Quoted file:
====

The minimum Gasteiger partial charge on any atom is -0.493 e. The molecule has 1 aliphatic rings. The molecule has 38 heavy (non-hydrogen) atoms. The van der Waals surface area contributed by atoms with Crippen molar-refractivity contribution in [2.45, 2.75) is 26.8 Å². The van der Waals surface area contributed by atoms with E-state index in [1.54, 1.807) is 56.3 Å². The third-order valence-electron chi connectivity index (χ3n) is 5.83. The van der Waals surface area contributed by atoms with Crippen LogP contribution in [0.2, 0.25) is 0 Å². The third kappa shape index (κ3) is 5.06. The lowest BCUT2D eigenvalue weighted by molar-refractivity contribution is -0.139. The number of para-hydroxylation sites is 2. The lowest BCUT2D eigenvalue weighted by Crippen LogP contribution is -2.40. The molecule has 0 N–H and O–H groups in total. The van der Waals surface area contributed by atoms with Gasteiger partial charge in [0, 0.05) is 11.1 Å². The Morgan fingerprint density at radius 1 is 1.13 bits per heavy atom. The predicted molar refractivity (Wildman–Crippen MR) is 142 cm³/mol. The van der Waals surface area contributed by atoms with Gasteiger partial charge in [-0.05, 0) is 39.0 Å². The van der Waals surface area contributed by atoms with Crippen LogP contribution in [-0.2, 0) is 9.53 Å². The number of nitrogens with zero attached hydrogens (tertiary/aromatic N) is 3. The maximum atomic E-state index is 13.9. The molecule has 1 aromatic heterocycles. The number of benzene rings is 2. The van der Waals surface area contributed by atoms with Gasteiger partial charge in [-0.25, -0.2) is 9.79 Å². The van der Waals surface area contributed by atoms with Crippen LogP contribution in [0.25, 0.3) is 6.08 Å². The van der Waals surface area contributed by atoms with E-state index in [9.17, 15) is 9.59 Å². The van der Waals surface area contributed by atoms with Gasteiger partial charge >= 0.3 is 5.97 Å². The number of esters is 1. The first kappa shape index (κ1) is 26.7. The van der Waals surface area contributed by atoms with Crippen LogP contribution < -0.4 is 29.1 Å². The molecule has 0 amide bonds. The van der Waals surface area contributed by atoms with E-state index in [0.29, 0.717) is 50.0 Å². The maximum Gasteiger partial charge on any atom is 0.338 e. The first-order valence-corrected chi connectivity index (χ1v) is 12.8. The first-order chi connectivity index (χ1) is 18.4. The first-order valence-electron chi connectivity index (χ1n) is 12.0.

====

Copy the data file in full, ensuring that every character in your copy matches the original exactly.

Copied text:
The minimum Gasteiger partial charge on any atom is -0.493 e. The molecule has 1 aliphatic rings. The molecule has 38 heavy (non-hydrogen) atoms. The van der Waals surface area contributed by atoms with Crippen molar-refractivity contribution in [2.45, 2.75) is 26.8 Å². The van der Waals surface area contributed by atoms with E-state index in [1.54, 1.807) is 56.3 Å². The third-order valence-electron chi connectivity index (χ3n) is 5.83. The van der Waals surface area contributed by atoms with Crippen LogP contribution in [0.2, 0.25) is 0 Å². The third kappa shape index (κ3) is 5.06. The lowest BCUT2D eigenvalue weighted by molar-refractivity contribution is -0.139. The number of para-hydroxylation sites is 2. The lowest BCUT2D eigenvalue weighted by Crippen LogP contribution is -2.40. The molecule has 0 N–H and O–H groups in total. The van der Waals surface area contributed by atoms with Gasteiger partial charge in [0, 0.05) is 11.1 Å². The Morgan fingerprint density at radius 1 is 1.13 bits per heavy atom. The predicted molar refractivity (Wildman–Crippen MR) is 142 cm³/mol. The van der Waals surface area contributed by atoms with Gasteiger partial charge in [-0.05, 0) is 39.0 Å². The van der Waals surface area contributed by atoms with Crippen LogP contribution in [-0.2, 0) is 9.53 Å². The number of nitrogens with zero attached hydrogens (tertiary/aromatic N) is 3. The maximum atomic E-state index is 13.9. The molecule has 1 aromatic heterocycles. The number of benzene rings is 2. The van der Waals surface area contributed by atoms with Gasteiger partial charge in [-0.25, -0.2) is 9.79 Å². The van der Waals surface area contributed by atoms with Crippen LogP contribution in [0.25, 0.3) is 6.08 Å². The van der Waals surface area contributed by atoms with E-state index in [9.17, 15) is 9.59 Å². The van der Waals surface area contributed by atoms with Gasteiger partial charge >= 0.3 is 5.97 Å². The number of esters is 1. The first kappa shape index (κ1) is 26.7. The van der Waals surface area contributed by atoms with Crippen LogP contribution < -0.4 is 29.1 Å². The molecule has 0 amide bonds. The van der Waals surface area contributed by atoms with E-state index in [0.29, 0.717) is 50.0 Å². The maximum Gasteiger partial charge on any atom is 0.338 e. The first-order valence-corrected chi connectivity index (χ1v) is 12.8. The first-order chi connectivity index (χ1) is 18.4. The first-order valence-electron chi connectivity index (χ1n) is 12.0.